The "sober and reasonable person" is credited with the same knowledge as the defendant had at the time of the unlawful act: R v Watson [1989] 2 All ER 865 where it was held that the sober and reasonable person could be credited  with knowledge of the facts of which the defendants had become aware when they entered a house, namely the victim's age and frailty.  (The victim in Watson was a lady aged  87, frail and she actually suffered from a heart condition.  The defendants abused her verbally, left the house and she had a heart attack 90 minutes later).

The cases establish some other points.  It is not necessary to prove that the defendant actually knew that his act was unlawful and dangerous:  DPP v Newbury [1977] AC 500.  Also, the unlawful act does not have to be directed against the actual person who died: Attorney-General's Reference 3 of 1994.  

If it is established that our burglar had committed and unlawful and dangerous act then causation must be proved by the prosecution.  Had the victim's encounter with the burglar caused the death?

Causation - the law here has taken many twists and turns which is unsurprising given the enormous variety of factual situations in which causation arises.  Basically, the defendant's act need not be the sole cause, or even the main cause, of the death but it must be shown that the act contributed significantly to the death.  This involves both issues of fact and of questions of law.  Factually, would the death not have occurred but for the defendant's act?  In law, the defendant's act need not be the only cause of the death but must be more than a minimal cause.  The defendant must take his victim as he finds him.  Hence, the defendant may not be heard to argue that his victim would not have died if the victim had been in better health.  Further difficult questions have arisen where the defendant has argued that some intervening event (such as poor medical treatment) was the real cause of the death.  Naturally, the courts tend to lean against this - e.g. R v Smith [1959] 2 QB 35 and the more recent case of R v Cheshire [1991] 3 All ER 670.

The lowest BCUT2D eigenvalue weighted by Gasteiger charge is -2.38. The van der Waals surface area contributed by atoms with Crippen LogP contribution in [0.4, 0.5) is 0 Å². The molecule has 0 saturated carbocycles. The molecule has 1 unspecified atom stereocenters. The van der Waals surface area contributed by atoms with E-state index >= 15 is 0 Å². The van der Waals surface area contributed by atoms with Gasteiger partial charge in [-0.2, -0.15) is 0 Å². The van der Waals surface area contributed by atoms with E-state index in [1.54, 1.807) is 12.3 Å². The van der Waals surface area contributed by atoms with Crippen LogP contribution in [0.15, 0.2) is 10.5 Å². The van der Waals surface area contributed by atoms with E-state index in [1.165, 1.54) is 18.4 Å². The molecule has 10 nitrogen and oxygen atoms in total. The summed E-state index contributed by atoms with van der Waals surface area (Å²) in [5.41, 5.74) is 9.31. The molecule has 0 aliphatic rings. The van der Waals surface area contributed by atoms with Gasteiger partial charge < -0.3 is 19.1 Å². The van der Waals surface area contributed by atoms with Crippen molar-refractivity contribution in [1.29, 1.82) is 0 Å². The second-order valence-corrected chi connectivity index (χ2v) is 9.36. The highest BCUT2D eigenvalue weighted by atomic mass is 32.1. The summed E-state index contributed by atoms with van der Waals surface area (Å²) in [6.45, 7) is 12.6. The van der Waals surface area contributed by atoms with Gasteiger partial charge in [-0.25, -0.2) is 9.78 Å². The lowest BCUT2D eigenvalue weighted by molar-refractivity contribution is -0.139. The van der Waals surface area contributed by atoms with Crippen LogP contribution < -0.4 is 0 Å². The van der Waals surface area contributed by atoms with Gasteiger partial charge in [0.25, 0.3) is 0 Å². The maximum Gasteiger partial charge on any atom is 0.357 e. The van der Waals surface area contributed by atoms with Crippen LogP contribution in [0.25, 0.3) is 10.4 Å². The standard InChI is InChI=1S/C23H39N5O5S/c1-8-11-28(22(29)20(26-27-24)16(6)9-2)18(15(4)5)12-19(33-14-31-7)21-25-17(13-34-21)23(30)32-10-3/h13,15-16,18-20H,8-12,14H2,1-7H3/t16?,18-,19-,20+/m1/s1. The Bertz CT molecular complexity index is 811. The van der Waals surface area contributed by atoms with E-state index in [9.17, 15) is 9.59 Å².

Returning to our burglar.  There seems to be no good reason in principle to prevent the burglar being held liable for manslaughter if his victim dies as a result.  Unfortunately, we lack all the detailed evidence which would have been available to the Crown Court judge in the actual case.  We have not heard any legal submissions made to the judge.  Also, we do not have the trial judge's reasons for his decision.   Perhaps the CPS will not be too deterred by their setback in this case.  As to whether the law of "homicide" is satisfactory, it is worth recalling the comment of Lord Mustill in Attorney-General's Reference 3 of 1994 - " ... the law of homicide is permeated by anomaly, fiction, misnomer and obsolete reasoning."  Sadly, little has changed.

An interesting article on Manslaughter and causation is at Criminal Law and Justice Weekly 4th September 2010.

1 comment:

  1. What is the citation for this case? I have tried to find it but cannot seem to find one.